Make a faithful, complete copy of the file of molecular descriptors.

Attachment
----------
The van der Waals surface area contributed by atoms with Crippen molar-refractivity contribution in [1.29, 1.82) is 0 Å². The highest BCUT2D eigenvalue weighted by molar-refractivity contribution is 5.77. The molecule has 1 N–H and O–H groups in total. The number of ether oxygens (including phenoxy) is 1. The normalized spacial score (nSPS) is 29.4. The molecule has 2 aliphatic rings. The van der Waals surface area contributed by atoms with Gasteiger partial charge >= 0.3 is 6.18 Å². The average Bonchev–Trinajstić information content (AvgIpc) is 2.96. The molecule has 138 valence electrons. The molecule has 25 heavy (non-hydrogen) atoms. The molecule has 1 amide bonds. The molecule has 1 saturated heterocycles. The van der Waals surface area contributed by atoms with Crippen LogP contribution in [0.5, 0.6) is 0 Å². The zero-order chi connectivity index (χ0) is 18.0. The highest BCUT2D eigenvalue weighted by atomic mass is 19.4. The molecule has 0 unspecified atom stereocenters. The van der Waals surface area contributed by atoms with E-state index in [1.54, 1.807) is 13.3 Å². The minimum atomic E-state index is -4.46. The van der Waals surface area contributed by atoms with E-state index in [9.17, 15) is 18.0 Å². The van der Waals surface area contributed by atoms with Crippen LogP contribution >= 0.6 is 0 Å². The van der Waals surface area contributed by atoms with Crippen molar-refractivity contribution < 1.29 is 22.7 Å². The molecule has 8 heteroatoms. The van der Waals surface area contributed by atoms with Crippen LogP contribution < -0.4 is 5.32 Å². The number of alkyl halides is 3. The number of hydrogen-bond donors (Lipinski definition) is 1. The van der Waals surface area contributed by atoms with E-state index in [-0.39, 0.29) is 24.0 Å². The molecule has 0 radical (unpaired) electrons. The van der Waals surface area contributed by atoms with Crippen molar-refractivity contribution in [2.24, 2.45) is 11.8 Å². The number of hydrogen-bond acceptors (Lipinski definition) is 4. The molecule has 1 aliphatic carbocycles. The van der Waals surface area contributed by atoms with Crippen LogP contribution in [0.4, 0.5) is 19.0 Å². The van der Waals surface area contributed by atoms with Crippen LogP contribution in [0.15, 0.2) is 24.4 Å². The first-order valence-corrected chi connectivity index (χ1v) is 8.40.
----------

The van der Waals surface area contributed by atoms with Crippen molar-refractivity contribution in [1.29, 1.82) is 0 Å². The highest BCUT2D eigenvalue weighted by molar-refractivity contribution is 5.77. The molecule has 1 N–H and O–H groups in total. The number of ether oxygens (including phenoxy) is 1. The normalized spacial score (nSPS) is 29.4. The molecule has 2 aliphatic rings. The van der Waals surface area contributed by atoms with Gasteiger partial charge >= 0.3 is 6.18 Å². The average Bonchev–Trinajstić information content (AvgIpc) is 2.96. The molecule has 138 valence electrons. The molecule has 25 heavy (non-hydrogen) atoms. The molecule has 1 amide bonds. The molecule has 1 saturated heterocycles. The van der Waals surface area contributed by atoms with Crippen LogP contribution in [0.5, 0.6) is 0 Å². The zero-order chi connectivity index (χ0) is 18.0. The highest BCUT2D eigenvalue weighted by atomic mass is 19.4. The molecule has 0 unspecified atom stereocenters. The van der Waals surface area contributed by atoms with E-state index in [1.54, 1.807) is 13.3 Å². The minimum atomic E-state index is -4.46. The van der Waals surface area contributed by atoms with E-state index in [9.17, 15) is 18.0 Å². The van der Waals surface area contributed by atoms with Crippen LogP contribution >= 0.6 is 0 Å². The van der Waals surface area contributed by atoms with Crippen molar-refractivity contribution < 1.29 is 22.7 Å². The molecule has 8 heteroatoms. The van der Waals surface area contributed by atoms with Crippen LogP contribution < -0.4 is 5.32 Å². The number of alkyl halides is 3. The number of hydrogen-bond donors (Lipinski definition) is 1. The van der Waals surface area contributed by atoms with E-state index in [-0.39, 0.29) is 24.0 Å². The molecule has 0 radical (unpaired) electrons. The van der Waals surface area contributed by atoms with Crippen molar-refractivity contribution in [2.24, 2.45) is 11.8 Å². The number of hydrogen-bond acceptors (Lipinski definition) is 4. The molecule has 1 aliphatic carbocycles. The van der Waals surface area contributed by atoms with Crippen LogP contribution in [0.4, 0.5) is 19.0 Å². The van der Waals surface area contributed by atoms with Crippen LogP contribution in [0.15, 0.2) is 24.4 Å². The first-order valence-corrected chi connectivity index (χ1v) is 8.40.